This is not a big deal when the business logic never changes. But if it does what could be the issues here?

Let’s say your client tells you that from now on every number dividable by 4 should be replaced by isFizz. In Scenario 1 isFizzBuzz would now replace 20 instead of 15. In Scenario 2, it stays the same – meaning if the rules are actually coupled, you need to do more work here. Because we can’t tell right now, we won’t get into coupling business logic with each other. In the end, when the business logic changes, our final FizzBuzz test for the play method should fail in any case.

I’ve shown by example how I tested and implemented the isFizz method above. In the same manner, I added the tests and methods for isBuzz and isFizzBuzz now.

Finally let’s put it all together and test the play method:

 * @dataProvider playDataProvider
 * @param int $limit
 * @param array $expectedResult
public function testPlay(int $limit, array $expectedResult)
    $actualResult = $this->fizzBuzz->play($limit);

    $this->assertSame($expectedResult, $actualResult);

public function playDataProvider(): array
    return [
        'should return empty array' => [0, []],
        'should return first fizz' => [3, ['1', '2', 'Fizz']],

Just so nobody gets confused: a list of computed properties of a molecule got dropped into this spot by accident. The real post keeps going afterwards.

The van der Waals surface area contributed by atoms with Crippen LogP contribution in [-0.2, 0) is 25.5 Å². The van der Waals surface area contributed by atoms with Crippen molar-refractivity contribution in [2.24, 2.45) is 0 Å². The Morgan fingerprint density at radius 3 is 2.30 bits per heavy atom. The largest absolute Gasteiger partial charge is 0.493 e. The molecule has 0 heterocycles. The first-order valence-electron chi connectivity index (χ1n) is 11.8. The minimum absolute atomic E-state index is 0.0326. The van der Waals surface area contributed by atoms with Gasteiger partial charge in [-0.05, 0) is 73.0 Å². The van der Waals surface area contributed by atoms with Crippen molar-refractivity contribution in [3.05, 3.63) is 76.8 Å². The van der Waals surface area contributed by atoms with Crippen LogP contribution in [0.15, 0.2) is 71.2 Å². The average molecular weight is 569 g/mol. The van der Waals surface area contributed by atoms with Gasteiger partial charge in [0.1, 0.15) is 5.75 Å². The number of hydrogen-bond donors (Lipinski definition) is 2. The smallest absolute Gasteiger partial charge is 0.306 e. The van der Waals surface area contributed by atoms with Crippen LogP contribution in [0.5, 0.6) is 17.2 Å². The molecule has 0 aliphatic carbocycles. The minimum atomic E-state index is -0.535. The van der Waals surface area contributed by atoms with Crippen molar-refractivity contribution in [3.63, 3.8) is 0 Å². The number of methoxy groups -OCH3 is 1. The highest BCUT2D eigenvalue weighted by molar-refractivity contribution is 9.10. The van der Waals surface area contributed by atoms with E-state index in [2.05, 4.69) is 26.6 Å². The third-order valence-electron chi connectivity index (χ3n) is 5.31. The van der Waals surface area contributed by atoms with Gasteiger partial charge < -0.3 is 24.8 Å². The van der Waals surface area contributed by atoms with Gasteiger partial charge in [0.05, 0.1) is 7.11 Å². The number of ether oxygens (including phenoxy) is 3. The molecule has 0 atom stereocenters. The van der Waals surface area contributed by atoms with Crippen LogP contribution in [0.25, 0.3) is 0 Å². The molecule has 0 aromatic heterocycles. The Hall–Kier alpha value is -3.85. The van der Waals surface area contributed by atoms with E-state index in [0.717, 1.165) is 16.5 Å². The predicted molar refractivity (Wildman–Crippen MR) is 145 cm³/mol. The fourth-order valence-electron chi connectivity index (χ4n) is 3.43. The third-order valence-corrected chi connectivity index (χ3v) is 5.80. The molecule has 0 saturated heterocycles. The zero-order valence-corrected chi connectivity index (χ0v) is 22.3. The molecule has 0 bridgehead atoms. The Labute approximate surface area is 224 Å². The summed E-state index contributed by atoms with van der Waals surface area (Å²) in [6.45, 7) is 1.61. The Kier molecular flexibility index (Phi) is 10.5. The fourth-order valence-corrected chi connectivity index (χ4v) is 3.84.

'should return first buzz' => [5, ['1', '2', 'Fizz', '4', 'Buzz']],
        'should return first fizzbuzz' => [
            ['1', '2', 'Fizz', '4', 'Buzz', 'Fizz', '7', '8', 'Fizz', 'Buzz', '11', 'Fizz', '13', '14', 'FizzBuzz']

public function play(int $limit): array
    $result = [];

    for ($i = 1; $i <= $limit; $i++) {
        if ($this->isFizzBuzz($i)) {
            $result[] = 'FizzBuzz';
        } else if ($this->isFizz($i)) {
            $result[] = 'Fizz';
        } else if ($this->isBuzz($i)) {
            $result[] = 'Buzz';
        } else {
            $result[] = (string) $i;

    return $result;

Et voilĂ , 35 tests/assertions, and we tested everything (except for the render method). Now imagine: the client tells us that CLI output is just fine for this “feature” because it’s only used in some kind of CLI job. So you add a simple echo loop to render(), the ticket is finished, and everyone’s happy.

Two weeks later, the phone rings…

Your favorite client is calling you. They just had a meeting with another department which now needs the output of your feature, too. But they need it as a JSON array containing objects of the original input as a key and the output as value. I think every developer will experience this kind of situation often over the years. When is the right moment to make your code more flexible? Right now, we only have two different requirements for the output, so a simple if-else might be enough. But what happens if another requirement is added? Or even a fourth?

Now there’s a brilliant article about over-engineering and YAGNI (You Ain’t Gonna Need It) by Tom Dalling which I can absolutely recommend you to read:

The twist

In our simulated situation, we assume that there will be many more output formats coming, and we need the flexibility inside our code. The ‘twist’ mentioned in the blog article’s title now is the implementation of a flexible output, which can create several output formats.

So feel free to take on the challenge and create your own implementation! Next week I will present how I implemented my solution and why ?

Moritz Wachter

Author Moritz Wachter